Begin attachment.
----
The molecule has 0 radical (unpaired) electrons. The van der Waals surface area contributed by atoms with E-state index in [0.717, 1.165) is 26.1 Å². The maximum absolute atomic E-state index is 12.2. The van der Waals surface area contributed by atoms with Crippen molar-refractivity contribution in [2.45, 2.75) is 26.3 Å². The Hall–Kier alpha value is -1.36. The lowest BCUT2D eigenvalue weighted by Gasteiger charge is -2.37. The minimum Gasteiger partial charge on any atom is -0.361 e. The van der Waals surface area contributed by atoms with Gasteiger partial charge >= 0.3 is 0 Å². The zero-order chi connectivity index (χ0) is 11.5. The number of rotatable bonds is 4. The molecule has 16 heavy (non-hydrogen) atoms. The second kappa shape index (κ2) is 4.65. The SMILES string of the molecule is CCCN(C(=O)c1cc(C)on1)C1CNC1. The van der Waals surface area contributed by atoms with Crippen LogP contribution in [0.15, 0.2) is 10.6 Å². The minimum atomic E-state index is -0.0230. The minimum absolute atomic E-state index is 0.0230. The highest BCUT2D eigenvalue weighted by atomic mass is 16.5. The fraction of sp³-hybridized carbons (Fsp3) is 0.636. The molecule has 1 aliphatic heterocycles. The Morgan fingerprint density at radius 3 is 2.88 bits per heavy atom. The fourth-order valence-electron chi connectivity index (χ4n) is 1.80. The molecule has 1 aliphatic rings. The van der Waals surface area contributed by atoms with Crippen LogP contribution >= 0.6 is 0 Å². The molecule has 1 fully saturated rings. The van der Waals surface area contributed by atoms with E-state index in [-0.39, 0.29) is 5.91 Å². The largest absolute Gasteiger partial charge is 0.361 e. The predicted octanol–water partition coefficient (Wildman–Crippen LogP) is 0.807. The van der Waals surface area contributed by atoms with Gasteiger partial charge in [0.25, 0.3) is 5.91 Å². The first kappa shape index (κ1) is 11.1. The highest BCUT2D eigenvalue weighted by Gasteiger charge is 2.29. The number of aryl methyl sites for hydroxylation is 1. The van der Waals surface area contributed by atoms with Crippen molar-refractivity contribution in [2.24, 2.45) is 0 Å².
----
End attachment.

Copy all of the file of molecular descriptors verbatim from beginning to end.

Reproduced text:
The molecule has 0 radical (unpaired) electrons. The van der Waals surface area contributed by atoms with E-state index in [0.717, 1.165) is 26.1 Å². The maximum absolute atomic E-state index is 12.2. The van der Waals surface area contributed by atoms with Crippen molar-refractivity contribution in [2.45, 2.75) is 26.3 Å². The Hall–Kier alpha value is -1.36. The lowest BCUT2D eigenvalue weighted by Gasteiger charge is -2.37. The minimum Gasteiger partial charge on any atom is -0.361 e. The van der Waals surface area contributed by atoms with Gasteiger partial charge >= 0.3 is 0 Å². The zero-order chi connectivity index (χ0) is 11.5. The number of rotatable bonds is 4. The molecule has 16 heavy (non-hydrogen) atoms. The second kappa shape index (κ2) is 4.65. The SMILES string of the molecule is CCCN(C(=O)c1cc(C)on1)C1CNC1. The van der Waals surface area contributed by atoms with Crippen LogP contribution in [0.15, 0.2) is 10.6 Å². The minimum atomic E-state index is -0.0230. The minimum absolute atomic E-state index is 0.0230. The highest BCUT2D eigenvalue weighted by atomic mass is 16.5. The fraction of sp³-hybridized carbons (Fsp3) is 0.636. The molecule has 1 aliphatic heterocycles. The Morgan fingerprint density at radius 3 is 2.88 bits per heavy atom. The fourth-order valence-electron chi connectivity index (χ4n) is 1.80. The molecule has 1 aliphatic rings. The van der Waals surface area contributed by atoms with Crippen LogP contribution >= 0.6 is 0 Å². The molecule has 1 fully saturated rings. The van der Waals surface area contributed by atoms with E-state index in [-0.39, 0.29) is 5.91 Å². The largest absolute Gasteiger partial charge is 0.361 e. The predicted octanol–water partition coefficient (Wildman–Crippen LogP) is 0.807. The van der Waals surface area contributed by atoms with Gasteiger partial charge in [0.25, 0.3) is 5.91 Å². The first kappa shape index (κ1) is 11.1. The highest BCUT2D eigenvalue weighted by Gasteiger charge is 2.29. The number of aryl methyl sites for hydroxylation is 1. The van der Waals surface area contributed by atoms with Crippen molar-refractivity contribution in [2.24, 2.45) is 0 Å².